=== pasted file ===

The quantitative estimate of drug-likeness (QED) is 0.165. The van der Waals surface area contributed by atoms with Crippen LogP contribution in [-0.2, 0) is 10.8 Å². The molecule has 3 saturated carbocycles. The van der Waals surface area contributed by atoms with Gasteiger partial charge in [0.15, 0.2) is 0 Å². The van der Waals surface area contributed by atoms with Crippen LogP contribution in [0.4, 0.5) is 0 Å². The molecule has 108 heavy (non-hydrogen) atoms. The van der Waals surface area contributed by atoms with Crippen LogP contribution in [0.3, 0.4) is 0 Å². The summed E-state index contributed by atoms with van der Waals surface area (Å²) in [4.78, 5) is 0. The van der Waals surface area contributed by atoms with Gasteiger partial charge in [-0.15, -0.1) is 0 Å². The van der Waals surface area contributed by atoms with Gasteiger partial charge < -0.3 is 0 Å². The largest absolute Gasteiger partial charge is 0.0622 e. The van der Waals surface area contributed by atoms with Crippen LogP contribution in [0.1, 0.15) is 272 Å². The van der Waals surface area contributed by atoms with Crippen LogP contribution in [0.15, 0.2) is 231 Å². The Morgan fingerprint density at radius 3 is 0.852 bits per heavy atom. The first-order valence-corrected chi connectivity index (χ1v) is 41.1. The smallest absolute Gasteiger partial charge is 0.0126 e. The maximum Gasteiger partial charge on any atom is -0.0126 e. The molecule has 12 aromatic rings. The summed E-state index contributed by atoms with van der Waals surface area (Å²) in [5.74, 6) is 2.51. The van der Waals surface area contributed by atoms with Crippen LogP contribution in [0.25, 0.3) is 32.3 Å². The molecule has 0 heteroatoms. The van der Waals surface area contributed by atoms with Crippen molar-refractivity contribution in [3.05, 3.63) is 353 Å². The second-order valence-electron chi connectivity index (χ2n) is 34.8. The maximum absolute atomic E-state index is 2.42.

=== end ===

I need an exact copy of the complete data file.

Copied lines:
The quantitative estimate of drug-likeness (QED) is 0.165. The van der Waals surface area contributed by atoms with Crippen LogP contribution in [-0.2, 0) is 10.8 Å². The molecule has 3 saturated carbocycles. The van der Waals surface area contributed by atoms with Gasteiger partial charge in [0.15, 0.2) is 0 Å². The van der Waals surface area contributed by atoms with Crippen LogP contribution in [0.4, 0.5) is 0 Å². The molecule has 108 heavy (non-hydrogen) atoms. The van der Waals surface area contributed by atoms with Crippen LogP contribution in [0.3, 0.4) is 0 Å². The summed E-state index contributed by atoms with van der Waals surface area (Å²) in [4.78, 5) is 0. The van der Waals surface area contributed by atoms with Gasteiger partial charge in [-0.15, -0.1) is 0 Å². The van der Waals surface area contributed by atoms with Gasteiger partial charge < -0.3 is 0 Å². The largest absolute Gasteiger partial charge is 0.0622 e. The van der Waals surface area contributed by atoms with Crippen LogP contribution in [0.1, 0.15) is 272 Å². The van der Waals surface area contributed by atoms with Crippen LogP contribution in [0.15, 0.2) is 231 Å². The Morgan fingerprint density at radius 3 is 0.852 bits per heavy atom. The first-order valence-corrected chi connectivity index (χ1v) is 41.1. The smallest absolute Gasteiger partial charge is 0.0126 e. The maximum Gasteiger partial charge on any atom is -0.0126 e. The molecule has 12 aromatic rings. The summed E-state index contributed by atoms with van der Waals surface area (Å²) in [5.74, 6) is 2.51. The van der Waals surface area contributed by atoms with Crippen LogP contribution in [0.25, 0.3) is 32.3 Å². The molecule has 0 heteroatoms. The van der Waals surface area contributed by atoms with Crippen molar-refractivity contribution in [3.05, 3.63) is 353 Å². The second-order valence-electron chi connectivity index (χ2n) is 34.8. The maximum absolute atomic E-state index is 2.42.